This is an unedited version of a piece which I wrote for The Herald's Arts section on Christmas Eve
Kelvingrove Art Gallery and Museum
Argyle Street, Glasgow
0141 276 9599
Closed Dec 25 & 26, afternoon of Dec 31, Jan 1 & Jan 2
|Two Children by Joan Eardley (my two children will thank me for showing it to them... when they're not children any more!)|
THIS year, as a Christmas present for filing my copy in time for the past year, my editor asked me to revisit Kelvingrove’s art collection.
Even though I live near Glasgow, since Kelvingrove reopened in 2006, I have been promising myself I’ll spend a few hours taking in just the art work, so it was a timely gift.
I have had flying visits through some of the galleries, mostly in the company of young children, and though the art collection has been partly reconfigured by curators for the benefit of younger visitors, my two children now roll their eyes around in their head whenever I start to moon over an artwork.
As for watching videos about art? Forget it. Recently, I managed to hoodwink my eight-year-old daughter into seeing Dali’s Christ of St. John, now relocated in a room of its own on the South balcony, and I was literally pushed out of the door before I could take in any of the interpretation panels or the fascinating film about how the painting came to Glasgow, its near demise after a vandal ripped it, and the subsequent restoration.
|Dali’s Christ of St. John|
She did, on the other hand, linger lovingly over a black and white picture of Charles Rennie Mackintosh in the Mackintosh and the Glasgow Style gallery on the ground floor, as her school house name is Mackintosh. I even photographed her with Toshie... They made a lovely couple.
Like many visitors to Kelvingrove, I had my first taster of major artists in Kelvingrove. I vividly recall my first glimpse of the Dali hanging at the end of a long corridor. The image burned its way into my already overheated synapses and stayed there, ready to come out whenever I needed it.
Last week, I had a guided tour with senior curator Jean Walsh. We started off in the new Glasgow Boys Gallery on the ground floor. This gallery opened in October in response to the overwhelming success of Pioneering Painters: The Glasgow Boys 1880-1900, the most popular exhibition ever held in Kelvingrove.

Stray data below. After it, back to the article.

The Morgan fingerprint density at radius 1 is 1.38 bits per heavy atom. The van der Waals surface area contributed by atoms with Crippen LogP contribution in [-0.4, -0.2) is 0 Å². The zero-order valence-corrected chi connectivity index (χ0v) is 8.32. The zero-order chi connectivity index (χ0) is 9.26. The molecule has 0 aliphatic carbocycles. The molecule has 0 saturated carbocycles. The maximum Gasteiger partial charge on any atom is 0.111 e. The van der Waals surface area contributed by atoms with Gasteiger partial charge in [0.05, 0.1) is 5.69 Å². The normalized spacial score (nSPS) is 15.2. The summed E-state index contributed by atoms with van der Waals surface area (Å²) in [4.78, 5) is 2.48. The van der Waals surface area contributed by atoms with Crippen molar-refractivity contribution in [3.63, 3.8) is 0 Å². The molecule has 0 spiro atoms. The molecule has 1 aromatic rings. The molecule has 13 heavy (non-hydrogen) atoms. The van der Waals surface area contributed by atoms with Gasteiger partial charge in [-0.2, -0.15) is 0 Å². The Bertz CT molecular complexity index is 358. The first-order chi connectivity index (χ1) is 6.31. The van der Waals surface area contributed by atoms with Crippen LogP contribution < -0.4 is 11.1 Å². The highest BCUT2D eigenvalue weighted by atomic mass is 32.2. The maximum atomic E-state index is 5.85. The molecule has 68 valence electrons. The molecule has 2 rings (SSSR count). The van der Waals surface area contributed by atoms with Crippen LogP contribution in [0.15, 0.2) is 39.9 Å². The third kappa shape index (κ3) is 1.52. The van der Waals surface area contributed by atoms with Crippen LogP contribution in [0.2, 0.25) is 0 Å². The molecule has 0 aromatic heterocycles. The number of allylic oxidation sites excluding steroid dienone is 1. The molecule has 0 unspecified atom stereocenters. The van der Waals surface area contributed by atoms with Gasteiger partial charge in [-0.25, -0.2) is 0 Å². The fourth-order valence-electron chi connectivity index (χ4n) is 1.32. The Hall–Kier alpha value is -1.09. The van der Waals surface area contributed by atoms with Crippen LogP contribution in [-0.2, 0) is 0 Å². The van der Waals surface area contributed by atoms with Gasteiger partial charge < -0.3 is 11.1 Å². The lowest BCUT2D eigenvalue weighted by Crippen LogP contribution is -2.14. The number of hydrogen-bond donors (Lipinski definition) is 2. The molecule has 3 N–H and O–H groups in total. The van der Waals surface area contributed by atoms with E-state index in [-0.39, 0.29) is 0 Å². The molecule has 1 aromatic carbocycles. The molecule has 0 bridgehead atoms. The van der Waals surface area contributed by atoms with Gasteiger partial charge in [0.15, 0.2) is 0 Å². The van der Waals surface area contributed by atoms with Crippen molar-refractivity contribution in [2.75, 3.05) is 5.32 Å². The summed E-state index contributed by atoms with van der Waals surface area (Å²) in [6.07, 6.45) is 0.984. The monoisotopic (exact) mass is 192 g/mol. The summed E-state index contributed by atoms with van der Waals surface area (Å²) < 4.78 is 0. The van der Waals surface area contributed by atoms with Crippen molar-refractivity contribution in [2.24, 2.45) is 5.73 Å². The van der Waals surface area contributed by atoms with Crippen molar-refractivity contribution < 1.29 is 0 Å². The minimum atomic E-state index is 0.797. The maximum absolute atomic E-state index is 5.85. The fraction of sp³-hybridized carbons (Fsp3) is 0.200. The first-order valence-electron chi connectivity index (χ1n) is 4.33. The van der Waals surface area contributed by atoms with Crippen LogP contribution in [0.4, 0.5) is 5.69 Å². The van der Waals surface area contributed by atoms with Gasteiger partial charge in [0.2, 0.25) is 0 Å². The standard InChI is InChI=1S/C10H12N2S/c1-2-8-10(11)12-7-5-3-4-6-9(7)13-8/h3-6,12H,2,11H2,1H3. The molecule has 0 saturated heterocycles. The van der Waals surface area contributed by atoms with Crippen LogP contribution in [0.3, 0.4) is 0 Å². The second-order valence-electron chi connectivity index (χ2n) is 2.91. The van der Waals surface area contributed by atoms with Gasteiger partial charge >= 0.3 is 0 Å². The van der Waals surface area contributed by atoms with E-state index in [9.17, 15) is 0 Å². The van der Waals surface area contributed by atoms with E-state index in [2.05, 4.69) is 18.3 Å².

Lavery’s large luminescent oil of Anna Pavlova, painted in 1910, ushers you into this space. All the well-known Boys, Guthrie, Walton, Henry, Hornel, Lavery, are back in town.There is also work by lesser-known names such as James Nairn, Harrington Mann, Alexander Roche and the only sculptor in the camp, Pittendrigh Macgillivray.
It’s a fine addition to the Kelvingrove’s repertoire and good news that there is now a place to see the Glasgow Boys in their home turf. Also on the ground floor, is Looking At Art and the Art Discovery Centre, which have provided the curators with an chance to bring out art work from stores and add interpretation panels.
“All our paintings and sculpture have their own file, a bit like in a a doctors’ surgery,’ Jean tells me, ‘so we have been able to add to the stories behind the work. Some purists dislike this approach, but it is very popular.’
Fascinating examples in these sections include John Pringle, a Glasgow optician and amateur painter who worked around the turn of the twentieth century, an Anne Redpath painting showing both sides of the picture (she painted on back and front) and a ‘restoration in progress’ painting by Glasgow Girl Norah Neilston Gray.
In the Looking at Art section, there’s a pick n mix approach to presenting the work, from a small Jack Vettriano self-portrait, (recently loaned by owners Miles and Marina Turner), to a Stanley Spencer from his Port Glasgow war-time period, a Lesley Banks painting, 39
Weeks and Waiting, side-by-side with a Joan Eardley painting of street children, and Avril Paton’s now iconic Windows on the West, featuring a Glasgow tenement in winter, now the most viewed painting in Kelvingrove after the Dali.
Upstairs, the treasure hunt continues, via the Dali in its new ‘home’ and into the Dutch, Italian and French art rooms which all flow into one another. ‘We are lucky to have one of the finest collection of Dutch art in a municipal collection,” Jean tells me. I’m ashamed to say I had never clocked Rembrandt’s Man in Armour before, but now I’ve savoured its darkly haunting presence, I’ll be revisiting.
The collection of Impressionist and Post Impressionist work includes some beauties, including Monet’s Vetheuil, Mary Cassat’s The Young Girls and Matiise’s The Pink Tablecloth.
Every Picture Tells a Story will keep young visitors entertained, talking out as it does, the story behind a handful of the collections’ paintings, but I found Scottish Identify in Art a motley mixter-maxter of eras and styles.
Covering everything from Tartanalia to a rather fearsome collection of guns which once belonged to Glasgow architect called Charles Whitelaw, you’ll also see some fine Raeburns and a handsome marble bust of Adam Smith, carved many years after his death by Patric Park.
The corridors outside these galleries also contain some easily missed work, including Alison Watt’s 2007 painting, Phantom, and a giant stone wall work by Ian Hamilton Finlay, Clay the Life. Blink and you’ll miss perfect Peploe still lifes on these walls too.
Give yourself a present this holiday, and pay a visit to Glasgow’s Kelvingrove. After all, it belongs to you.
|The Druids - Bringing in the Mistletoe by Henry and Hornel|